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The fluxes for mass are going to determine the new time densities however they are calculated (primitive or conserved variable interpolation or exact or approximate Riemann solver). The new time density should never be allowed to go negative. There are two ways to prevent thatfor explicit time integration, you reduce the timestep (and thereby the CFL number) to prevent too much mass outflow from the cell. Or, you build a pressure(like) equation using the mass conservation equation and solve the implicit system for a pressure/density/velocity correction that satisfies an the mass equation implicitly for the next timestepthat generally doesn't play well with highspeed flows and Reimman solvers. I don't know of any other way.


July 27, 2017, 21:43 

#5 
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Thank you,
I like the first one. I shall try whether there is any possibility of corrector step to calculate new time step in such cases. 

July 27, 2017, 22:57 

#6  
Senior Member

Quote:
For the Roe scheme this can be fixed by a proper entropy fix, like a switch to an HLL like scheme (however, switch conditions are not anymore trivial like in the Harten fix). The literature on this is sparse and slightly non consistent, considering the triviality of the possible solutions. Check these: http://www.sciencedirect.com/science...21999191902113 https://www.google.it/url?sa=t&sourc...SAy1ihJnRMZkGA For AUSM like schemes, you need at least AUSM+ (ok, here I'm not 100% sure, so you need to check by yourself). I use the all speed HLLE+ scheme as entropy fix for an all speed Roe scheme (i.e., with preconditioning) http://scholar.google.it/scholar_url...NcQgAMIGygAMAA 

July 28, 2017, 03:03 

#7 
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Thanks, Paolo
I think you prefer HLLE+(P) over Roe scheme with Harten entropy fix, I shall try that. Could you suggest some good Reimann solver for time accurate calculations, please? 

July 28, 2017, 04:05 

#8 
Senior Member

Note that all the suggestions from Micheal still apply. That is, a negative density is certainly coming from an instability. The one I suggested is only one of the possible instabilities.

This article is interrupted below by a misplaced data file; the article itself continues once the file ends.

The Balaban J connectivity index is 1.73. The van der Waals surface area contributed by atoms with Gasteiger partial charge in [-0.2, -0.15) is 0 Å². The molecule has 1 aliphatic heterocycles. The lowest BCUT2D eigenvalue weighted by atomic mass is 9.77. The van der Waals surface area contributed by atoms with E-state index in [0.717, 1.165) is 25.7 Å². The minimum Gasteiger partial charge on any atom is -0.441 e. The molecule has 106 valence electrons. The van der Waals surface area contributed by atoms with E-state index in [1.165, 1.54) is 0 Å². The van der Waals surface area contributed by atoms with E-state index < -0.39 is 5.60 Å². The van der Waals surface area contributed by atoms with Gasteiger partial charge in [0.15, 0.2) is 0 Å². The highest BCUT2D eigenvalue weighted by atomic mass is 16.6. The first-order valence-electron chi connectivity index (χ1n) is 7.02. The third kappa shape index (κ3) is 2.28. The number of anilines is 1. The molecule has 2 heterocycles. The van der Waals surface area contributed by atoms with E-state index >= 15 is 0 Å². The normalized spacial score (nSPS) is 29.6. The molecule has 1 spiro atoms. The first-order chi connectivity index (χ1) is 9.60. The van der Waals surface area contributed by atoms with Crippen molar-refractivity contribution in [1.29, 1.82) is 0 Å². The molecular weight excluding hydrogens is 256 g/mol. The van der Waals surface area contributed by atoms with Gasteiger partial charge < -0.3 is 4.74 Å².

Note also that, while there is nothing wrong in it, per se, I don't just use a preconditioned HLLE+, I adopt the approach as suggested at the end of the second link I posted above. That is, the preconditioned HLLE+ is used only as entropy fix for a classical preconditioned Roe scheme. The whole reasoning is based on:  HLL schemes do not need entropy fixes  HLLE is also positivity preserving  HLLE can be casted in Roe form, from which it differ only by eigenvalues  entropy fixes are based on eigenvalues  positivity preserving issues arise in a subset of cases where entropy fixes are needed  use HLLE as entropy fix for Roe Finally, note that the non preconditioned HLLE+ scheme is reported in the paper to need some additional twiddling in order to work. This was not needed (I can confirm) for the preconditioned scheme. I'm not an expert of the matter, just a practicioner, so take this with a grain of salt, but I currently use this scheme (both preconditioned and not preconditioned) for time accurate results without particular issues. For example, I tested it on the 5 Toro shock tube tests without problems (where, instead, Fluent failed for some of them, no matter what scheme was used). I also use it in an Immersed Boundary framework, with a lot of interpolations on not very nice grids and it never gives problems (however, I mostly focus on steady problems). 

Tags 
euler equation, finite volume method